"All the problems of the world could be settled easily if men were only willing to think. The trouble is that men very often resort to all sorts of devices in order not to think, because thinking is such hard work." (Thomas Watson, IBM)
James Schreier's insight:
The items on this topic are related to thinking and information on brain research. The items posted are frequently directly related to one of my most popular management training programs -- Thinking Clearly and Analytically.
Instructors, administrators, and school board members tend to all agree that critical thinking is a valuable skill for college students to develop. However, deciding to teach it in the classroom is often easier said than done.
In a study of thousands of children ages 3 to 18, a 1-hour-a-day increase in video-game time on weekdays was found to increase mathematical-reasoning scores by 9.3% of a standard deviation — about the same as spending the time studying, either inside or outside of school, says Agne Suziedelyte of Monash University in Australia. The effect is larger in families that invest more time in their children. Video games appear to improve children’s problem-solving ability, a skill that is useful in many life and work situations, Suziedelyte says.
The ability to think critically, as conceived in this volume, involves three things: 1. an attitude of being disposed to consider in a thoughtful way the problems and subjects that come within the range of one's experiences, 2. knowledge of the methods of logical inquiry and reasoning, and 3. some skill in applying those methods.” Critical Thinking is most often required when we have a ‘problem’ to solve and a knowledge gap preventing us from reaching a sound conclusion or making good judgments. Because there are as many, or more, interpretations of the word ‘problem’ as there are for diversity, big data, or critical thinking, it is not always clear what questions to ask to close the gap. Fortunately, because the word ‘problem’ is often used when we need to manage change, we can use the three fundamental types of change to define three distinct types of ‘problems’ and the key questions we need to answer to close the knowledge gaps: a. Past change that has occurred - What did change to affect performance achieving expectations? b. Present change we are considering - What should change to enhance performance achieving expectations? c. Future change that might occur - What could change to affect performance achieving expectations?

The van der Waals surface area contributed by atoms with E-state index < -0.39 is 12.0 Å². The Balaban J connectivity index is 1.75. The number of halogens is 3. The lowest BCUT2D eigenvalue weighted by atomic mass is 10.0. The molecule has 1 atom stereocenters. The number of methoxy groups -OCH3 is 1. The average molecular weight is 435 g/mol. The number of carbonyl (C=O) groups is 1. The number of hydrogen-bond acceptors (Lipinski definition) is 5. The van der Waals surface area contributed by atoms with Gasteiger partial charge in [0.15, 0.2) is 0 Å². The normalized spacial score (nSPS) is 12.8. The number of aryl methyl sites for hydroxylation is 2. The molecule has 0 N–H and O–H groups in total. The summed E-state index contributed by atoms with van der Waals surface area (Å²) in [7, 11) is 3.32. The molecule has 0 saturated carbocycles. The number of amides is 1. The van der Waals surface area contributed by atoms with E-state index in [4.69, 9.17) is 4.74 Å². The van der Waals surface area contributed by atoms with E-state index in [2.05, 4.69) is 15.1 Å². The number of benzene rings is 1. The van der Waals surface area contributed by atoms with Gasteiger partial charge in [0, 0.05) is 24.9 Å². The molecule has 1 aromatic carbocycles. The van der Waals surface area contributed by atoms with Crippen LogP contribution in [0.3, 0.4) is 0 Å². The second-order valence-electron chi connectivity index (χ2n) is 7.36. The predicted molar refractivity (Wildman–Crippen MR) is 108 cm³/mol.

Proper questioning has become a lost art. The curious four-year-old asks a lot of questions — incessant streams of “Why?” and “Why not?” might sound familiar — but as we grow older, our questioning decreases.
People think they learn faster than machines, according to research. When research participants were asked to bet on either their own prediction ability or the clearly superior acumen of an algorithm, they were more likely to bet on their own ability if they had seen that the algorithm was imperfect, according to a team from The Wharton School. This is a case of algorithm aversion, Walter Frick writes on HBR.org: People don’t like to rely on algorithms, especially if they’ve seen them fail, even a little. To err may be human, but when an algorithm makes a mistake, we’re not likely to trust it again.
Mr. Spock has died. He lived long, and prospered. Of course, Star Trek‘s Mr. Spock, the character, will still be around because fictional people never really go away, but Leonard Nimoy, the wonderful actor who brought Spock to life, will not.
Here is a wonderful interactive image created on Thinglink by J Beam featuring some important tools that support the 21st century thinking. As you can see from the graphic below, there are four main skills associated with the 21st century thinking these are : creating, collaborating, communicating, and critical thinking.
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